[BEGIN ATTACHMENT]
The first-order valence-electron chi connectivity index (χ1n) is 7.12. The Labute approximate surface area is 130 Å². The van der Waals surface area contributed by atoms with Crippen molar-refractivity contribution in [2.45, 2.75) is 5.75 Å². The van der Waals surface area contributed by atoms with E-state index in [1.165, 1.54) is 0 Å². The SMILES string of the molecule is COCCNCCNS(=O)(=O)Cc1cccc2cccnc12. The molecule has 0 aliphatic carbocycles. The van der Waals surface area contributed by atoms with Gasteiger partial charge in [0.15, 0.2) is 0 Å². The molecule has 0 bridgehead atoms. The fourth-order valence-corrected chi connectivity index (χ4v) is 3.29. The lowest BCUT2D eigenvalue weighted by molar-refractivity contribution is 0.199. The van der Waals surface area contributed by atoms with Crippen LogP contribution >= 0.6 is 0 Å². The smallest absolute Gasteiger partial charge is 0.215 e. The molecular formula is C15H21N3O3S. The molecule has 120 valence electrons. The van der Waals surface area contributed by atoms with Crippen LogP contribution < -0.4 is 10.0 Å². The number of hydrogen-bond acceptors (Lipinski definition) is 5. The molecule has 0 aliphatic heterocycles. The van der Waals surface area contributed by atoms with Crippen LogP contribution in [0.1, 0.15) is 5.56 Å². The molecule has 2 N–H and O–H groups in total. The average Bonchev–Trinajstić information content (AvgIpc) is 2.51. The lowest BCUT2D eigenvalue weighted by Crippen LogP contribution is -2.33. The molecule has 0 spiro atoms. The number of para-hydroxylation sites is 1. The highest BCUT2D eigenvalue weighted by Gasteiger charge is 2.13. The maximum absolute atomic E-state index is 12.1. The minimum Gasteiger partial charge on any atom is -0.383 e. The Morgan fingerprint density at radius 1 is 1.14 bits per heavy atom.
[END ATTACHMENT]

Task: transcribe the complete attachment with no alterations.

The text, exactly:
The first-order valence-electron chi connectivity index (χ1n) is 7.12. The Labute approximate surface area is 130 Å². The van der Waals surface area contributed by atoms with Crippen molar-refractivity contribution in [2.45, 2.75) is 5.75 Å². The van der Waals surface area contributed by atoms with E-state index in [1.165, 1.54) is 0 Å². The SMILES string of the molecule is COCCNCCNS(=O)(=O)Cc1cccc2cccnc12. The molecule has 0 aliphatic carbocycles. The van der Waals surface area contributed by atoms with Gasteiger partial charge in [0.15, 0.2) is 0 Å². The molecule has 0 bridgehead atoms. The fourth-order valence-corrected chi connectivity index (χ4v) is 3.29. The lowest BCUT2D eigenvalue weighted by molar-refractivity contribution is 0.199. The van der Waals surface area contributed by atoms with Crippen LogP contribution >= 0.6 is 0 Å². The smallest absolute Gasteiger partial charge is 0.215 e. The molecular formula is C15H21N3O3S. The molecule has 120 valence electrons. The van der Waals surface area contributed by atoms with Crippen LogP contribution < -0.4 is 10.0 Å². The number of hydrogen-bond acceptors (Lipinski definition) is 5. The molecule has 0 aliphatic heterocycles. The van der Waals surface area contributed by atoms with Crippen LogP contribution in [0.1, 0.15) is 5.56 Å². The molecule has 2 N–H and O–H groups in total. The average Bonchev–Trinajstić information content (AvgIpc) is 2.51. The lowest BCUT2D eigenvalue weighted by Crippen LogP contribution is -2.33. The molecule has 0 spiro atoms. The number of para-hydroxylation sites is 1. The highest BCUT2D eigenvalue weighted by Gasteiger charge is 2.13. The maximum absolute atomic E-state index is 12.1. The minimum Gasteiger partial charge on any atom is -0.383 e. The Morgan fingerprint density at radius 1 is 1.14 bits per heavy atom.